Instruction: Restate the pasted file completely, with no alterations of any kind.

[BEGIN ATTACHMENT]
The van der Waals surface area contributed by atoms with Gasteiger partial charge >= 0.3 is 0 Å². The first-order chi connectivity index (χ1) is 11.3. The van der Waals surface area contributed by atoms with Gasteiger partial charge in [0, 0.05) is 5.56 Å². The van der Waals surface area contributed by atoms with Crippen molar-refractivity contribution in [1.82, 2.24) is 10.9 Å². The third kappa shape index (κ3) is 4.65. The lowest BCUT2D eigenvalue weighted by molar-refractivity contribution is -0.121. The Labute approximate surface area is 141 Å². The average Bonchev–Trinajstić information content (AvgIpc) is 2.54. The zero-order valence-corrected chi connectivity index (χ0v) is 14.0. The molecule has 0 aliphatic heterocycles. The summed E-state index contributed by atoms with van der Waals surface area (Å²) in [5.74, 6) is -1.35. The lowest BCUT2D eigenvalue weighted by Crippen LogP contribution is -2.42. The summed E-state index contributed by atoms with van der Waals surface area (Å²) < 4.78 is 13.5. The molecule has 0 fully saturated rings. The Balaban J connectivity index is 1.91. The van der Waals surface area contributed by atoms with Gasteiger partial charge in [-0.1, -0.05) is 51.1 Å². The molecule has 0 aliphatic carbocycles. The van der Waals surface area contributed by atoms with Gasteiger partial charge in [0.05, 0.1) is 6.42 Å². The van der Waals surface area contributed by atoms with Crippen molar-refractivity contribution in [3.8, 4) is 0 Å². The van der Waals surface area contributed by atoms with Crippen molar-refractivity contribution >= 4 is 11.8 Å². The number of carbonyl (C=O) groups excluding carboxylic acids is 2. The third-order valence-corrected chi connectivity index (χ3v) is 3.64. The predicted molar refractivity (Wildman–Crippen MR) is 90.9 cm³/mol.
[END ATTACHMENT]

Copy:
The van der Waals surface area contributed by atoms with Gasteiger partial charge >= 0.3 is 0 Å². The first-order chi connectivity index (χ1) is 11.3. The van der Waals surface area contributed by atoms with Gasteiger partial charge in [0, 0.05) is 5.56 Å². The van der Waals surface area contributed by atoms with Crippen molar-refractivity contribution in [1.82, 2.24) is 10.9 Å². The third kappa shape index (κ3) is 4.65. The lowest BCUT2D eigenvalue weighted by molar-refractivity contribution is -0.121. The Labute approximate surface area is 141 Å². The average Bonchev–Trinajstić information content (AvgIpc) is 2.54. The zero-order valence-corrected chi connectivity index (χ0v) is 14.0. The molecule has 0 aliphatic heterocycles. The summed E-state index contributed by atoms with van der Waals surface area (Å²) in [5.74, 6) is -1.35. The lowest BCUT2D eigenvalue weighted by Crippen LogP contribution is -2.42. The summed E-state index contributed by atoms with van der Waals surface area (Å²) < 4.78 is 13.5. The molecule has 0 fully saturated rings. The Balaban J connectivity index is 1.91. The van der Waals surface area contributed by atoms with Gasteiger partial charge in [-0.1, -0.05) is 51.1 Å². The molecule has 0 aliphatic carbocycles. The van der Waals surface area contributed by atoms with Gasteiger partial charge in [0.05, 0.1) is 6.42 Å². The van der Waals surface area contributed by atoms with Crippen molar-refractivity contribution in [3.8, 4) is 0 Å². The van der Waals surface area contributed by atoms with Crippen molar-refractivity contribution >= 4 is 11.8 Å². The number of carbonyl (C=O) groups excluding carboxylic acids is 2. The third-order valence-corrected chi connectivity index (χ3v) is 3.64. The predicted molar refractivity (Wildman–Crippen MR) is 90.9 cm³/mol.